Fostering relationships with neighboring public safety agencies
It’s common that agencies have overlapping jurisdictions and shared responsibilities, and at some point, public safety agencies will need to collaborate with neighboring agencies. Incidents run more smoothly when we see ourselves and our agency as part of a larger team. Collaboration requires respect, clear expectations, and boundaries on both sides. Yet, there’s a difference between trusting a neighboring agency to do their job versus trusting the individuals doing that job. Though challenging, fostering interagency relationships is vital for mission success.
With consolidated centers handling widespread agencies, the logistics of how to get people to interact can be daunting. Yet there are several effective ways to begin the process.
Informally, the goal is to connect as people. Offer an open door policy or special “open house” week to drop by on breaks or when not on shift to bring and share treats, or just chit chat. Announce: “We decided to grill! Stop by and hang out.” Or celebrate wins: “Jose is retiring and Sally was just cleared to return to duty! Come on by to congratulate them and have a piece of cake. Coffee’s always hot and fresh.” To build camaraderie, announce awards, honors, or grants you, partner agencies, and neighboring agencies have earned, and encourage your team to send congratulations. Gift exchanges, holiday parties, family events, and general announcements (“Happy Father’s Day”), or a thank you note to neighbor agencies, are all effective strategies.
Agencies with formal mutual aid agreements in place may find it useful to create internal resources that outline the organizational structure and chain of command, vocabulary, equipment available, etc, and identify shared goals of those partner agencies. Build understanding of differing perspectives of neighboring agencies, and foster an appreciation for agency interdependencies with interagency job shadowing (dispatch, ER, records) or ride-alongs (police, ambulance, fire, EMT/paramedics). Create a sense of a larger team with joint agency training, cross-functional interagency teams, or allowing individuals from other agencies to “piggyback” on your training to earn additional certifications. These strategies may require scheduled time. Schedule a demo with one of our public safety professionals to learn how Schedule Express, an automated scheduling solution, could benefit your agency.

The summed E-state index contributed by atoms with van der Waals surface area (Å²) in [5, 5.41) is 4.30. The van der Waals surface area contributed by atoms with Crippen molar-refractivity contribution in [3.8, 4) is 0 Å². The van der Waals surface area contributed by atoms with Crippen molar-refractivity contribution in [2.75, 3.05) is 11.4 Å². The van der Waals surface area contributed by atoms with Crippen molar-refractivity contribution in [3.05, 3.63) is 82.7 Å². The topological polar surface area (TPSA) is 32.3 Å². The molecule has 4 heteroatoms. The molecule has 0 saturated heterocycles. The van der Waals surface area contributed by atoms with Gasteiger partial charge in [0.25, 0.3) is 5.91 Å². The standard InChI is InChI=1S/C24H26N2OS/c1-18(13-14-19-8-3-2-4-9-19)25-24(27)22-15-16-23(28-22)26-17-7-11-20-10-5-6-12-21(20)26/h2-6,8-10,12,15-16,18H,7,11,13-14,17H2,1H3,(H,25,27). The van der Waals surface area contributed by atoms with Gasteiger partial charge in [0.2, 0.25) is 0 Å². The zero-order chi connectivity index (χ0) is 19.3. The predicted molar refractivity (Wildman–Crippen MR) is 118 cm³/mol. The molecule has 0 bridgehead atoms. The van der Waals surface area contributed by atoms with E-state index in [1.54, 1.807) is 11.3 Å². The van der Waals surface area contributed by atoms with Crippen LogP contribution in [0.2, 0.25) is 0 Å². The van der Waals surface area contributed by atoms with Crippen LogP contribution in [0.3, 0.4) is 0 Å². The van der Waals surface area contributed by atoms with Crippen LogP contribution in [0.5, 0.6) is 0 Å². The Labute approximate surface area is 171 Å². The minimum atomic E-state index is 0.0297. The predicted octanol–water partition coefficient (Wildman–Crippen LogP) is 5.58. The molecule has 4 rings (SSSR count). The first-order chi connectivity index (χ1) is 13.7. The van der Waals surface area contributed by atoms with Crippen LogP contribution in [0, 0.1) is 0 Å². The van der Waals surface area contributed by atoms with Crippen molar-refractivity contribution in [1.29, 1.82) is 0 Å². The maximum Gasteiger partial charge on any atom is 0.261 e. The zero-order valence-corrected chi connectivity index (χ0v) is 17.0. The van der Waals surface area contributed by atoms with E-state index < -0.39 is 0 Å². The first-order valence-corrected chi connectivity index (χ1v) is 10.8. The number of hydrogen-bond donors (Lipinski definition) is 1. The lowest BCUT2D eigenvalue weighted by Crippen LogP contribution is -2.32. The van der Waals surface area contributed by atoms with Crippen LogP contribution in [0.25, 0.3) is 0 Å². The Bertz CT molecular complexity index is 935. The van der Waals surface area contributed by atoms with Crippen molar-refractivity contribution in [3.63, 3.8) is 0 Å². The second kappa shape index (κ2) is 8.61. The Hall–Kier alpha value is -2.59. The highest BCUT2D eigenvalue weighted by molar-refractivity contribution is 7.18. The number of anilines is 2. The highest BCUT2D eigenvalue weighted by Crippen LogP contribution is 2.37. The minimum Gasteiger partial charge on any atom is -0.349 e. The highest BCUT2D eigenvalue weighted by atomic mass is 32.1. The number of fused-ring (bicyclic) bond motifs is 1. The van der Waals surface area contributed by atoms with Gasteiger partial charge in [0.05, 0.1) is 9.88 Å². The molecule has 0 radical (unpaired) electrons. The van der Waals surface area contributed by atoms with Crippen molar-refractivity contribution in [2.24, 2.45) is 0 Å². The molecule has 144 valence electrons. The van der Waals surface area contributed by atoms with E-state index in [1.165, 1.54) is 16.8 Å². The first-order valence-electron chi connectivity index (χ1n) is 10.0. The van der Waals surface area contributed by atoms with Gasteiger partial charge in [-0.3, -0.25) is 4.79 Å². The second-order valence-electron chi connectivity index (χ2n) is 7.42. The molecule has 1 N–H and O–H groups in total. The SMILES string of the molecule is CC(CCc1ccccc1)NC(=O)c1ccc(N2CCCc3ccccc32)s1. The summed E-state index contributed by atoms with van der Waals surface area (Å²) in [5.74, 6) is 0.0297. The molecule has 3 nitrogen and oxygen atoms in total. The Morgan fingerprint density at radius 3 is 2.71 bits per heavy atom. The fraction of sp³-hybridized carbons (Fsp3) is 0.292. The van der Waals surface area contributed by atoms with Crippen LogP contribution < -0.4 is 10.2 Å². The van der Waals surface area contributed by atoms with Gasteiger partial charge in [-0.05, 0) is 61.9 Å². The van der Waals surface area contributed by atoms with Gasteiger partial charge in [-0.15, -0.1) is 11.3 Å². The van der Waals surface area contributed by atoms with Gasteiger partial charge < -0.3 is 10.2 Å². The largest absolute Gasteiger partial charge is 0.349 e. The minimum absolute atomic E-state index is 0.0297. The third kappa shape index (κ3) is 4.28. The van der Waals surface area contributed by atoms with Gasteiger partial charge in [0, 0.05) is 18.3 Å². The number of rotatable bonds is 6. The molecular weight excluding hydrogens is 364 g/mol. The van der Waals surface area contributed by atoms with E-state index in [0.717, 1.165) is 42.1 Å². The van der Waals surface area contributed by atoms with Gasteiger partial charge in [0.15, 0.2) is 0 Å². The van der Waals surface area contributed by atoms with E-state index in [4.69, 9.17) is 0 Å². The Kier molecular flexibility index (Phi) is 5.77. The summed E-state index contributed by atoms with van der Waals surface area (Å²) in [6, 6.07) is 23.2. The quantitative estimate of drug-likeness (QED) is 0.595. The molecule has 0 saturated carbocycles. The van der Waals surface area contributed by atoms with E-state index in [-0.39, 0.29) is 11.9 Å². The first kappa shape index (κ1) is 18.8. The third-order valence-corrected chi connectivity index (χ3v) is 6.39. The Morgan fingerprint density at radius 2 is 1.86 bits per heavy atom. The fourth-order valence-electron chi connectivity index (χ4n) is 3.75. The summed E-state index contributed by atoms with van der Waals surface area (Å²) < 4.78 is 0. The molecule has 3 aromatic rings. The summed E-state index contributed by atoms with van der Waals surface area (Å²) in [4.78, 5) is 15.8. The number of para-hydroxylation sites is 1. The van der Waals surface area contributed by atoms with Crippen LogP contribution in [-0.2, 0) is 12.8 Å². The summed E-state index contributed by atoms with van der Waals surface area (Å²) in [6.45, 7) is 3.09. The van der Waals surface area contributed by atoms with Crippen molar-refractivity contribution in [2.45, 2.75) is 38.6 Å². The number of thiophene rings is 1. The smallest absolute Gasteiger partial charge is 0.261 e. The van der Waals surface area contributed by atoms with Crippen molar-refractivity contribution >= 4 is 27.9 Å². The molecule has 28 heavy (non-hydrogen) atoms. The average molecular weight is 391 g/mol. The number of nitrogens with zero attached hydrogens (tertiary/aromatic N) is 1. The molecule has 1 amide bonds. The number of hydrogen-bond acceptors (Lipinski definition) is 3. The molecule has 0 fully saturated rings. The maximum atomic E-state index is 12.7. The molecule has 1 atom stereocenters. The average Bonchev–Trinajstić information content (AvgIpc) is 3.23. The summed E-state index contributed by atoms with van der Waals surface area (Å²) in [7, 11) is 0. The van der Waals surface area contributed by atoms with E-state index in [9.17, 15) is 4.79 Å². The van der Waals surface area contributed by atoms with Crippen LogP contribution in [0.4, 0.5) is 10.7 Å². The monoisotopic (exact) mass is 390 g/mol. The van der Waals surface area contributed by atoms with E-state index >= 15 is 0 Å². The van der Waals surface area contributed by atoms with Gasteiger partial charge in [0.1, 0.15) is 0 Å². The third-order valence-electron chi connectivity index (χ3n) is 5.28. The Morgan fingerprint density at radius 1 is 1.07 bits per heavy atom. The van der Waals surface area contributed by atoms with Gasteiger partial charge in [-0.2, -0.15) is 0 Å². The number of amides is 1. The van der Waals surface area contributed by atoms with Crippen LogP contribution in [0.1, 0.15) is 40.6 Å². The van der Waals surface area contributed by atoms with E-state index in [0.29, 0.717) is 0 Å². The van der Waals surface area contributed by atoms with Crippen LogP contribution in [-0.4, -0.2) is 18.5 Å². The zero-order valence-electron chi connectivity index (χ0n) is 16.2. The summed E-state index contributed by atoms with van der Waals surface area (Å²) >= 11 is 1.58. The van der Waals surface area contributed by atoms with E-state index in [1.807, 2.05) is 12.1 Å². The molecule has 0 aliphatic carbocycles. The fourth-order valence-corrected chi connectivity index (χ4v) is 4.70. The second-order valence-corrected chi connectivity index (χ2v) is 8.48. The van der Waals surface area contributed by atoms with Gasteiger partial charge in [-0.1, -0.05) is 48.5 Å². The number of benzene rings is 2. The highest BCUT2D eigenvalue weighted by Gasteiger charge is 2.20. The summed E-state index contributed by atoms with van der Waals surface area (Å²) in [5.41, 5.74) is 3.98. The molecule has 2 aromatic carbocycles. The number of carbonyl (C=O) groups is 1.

While there are many benefits from having established interagency relationships, there are some other factors to consider. Not having traditional day to day contact with the personnel at other agencies will make it a bit more challenging for telecommunicators to quickly identify vocal cues from responders. Additionally there may be some communication roadblocks if one agency relies heavily on codes or signals, and another operates primarily in plain speak. Inter-agency events are often very serious and very stressful, maintaining professionalism will ultimately help control the flow of information and keep things moving forward efficiently.
When people feel comfortable working together and are aware of everyone's responsibilities, it is reflected in mission success. Collaborative problem-solving becomes second nature when there is effective communication between departments. Different voices allow for different perspectives, making it easier to discuss options and determine a solution. It also opens doors for new learning opportunities. When you communicate, you share knowledge and experience that will help others learn from you and vice versa. In addition, it fosters trust and enhances morale in the organization, eventually building a positive environment. This empowers the team and makes everyone more efficient in their work.
Remember, at the end of the day, we're all in this together.
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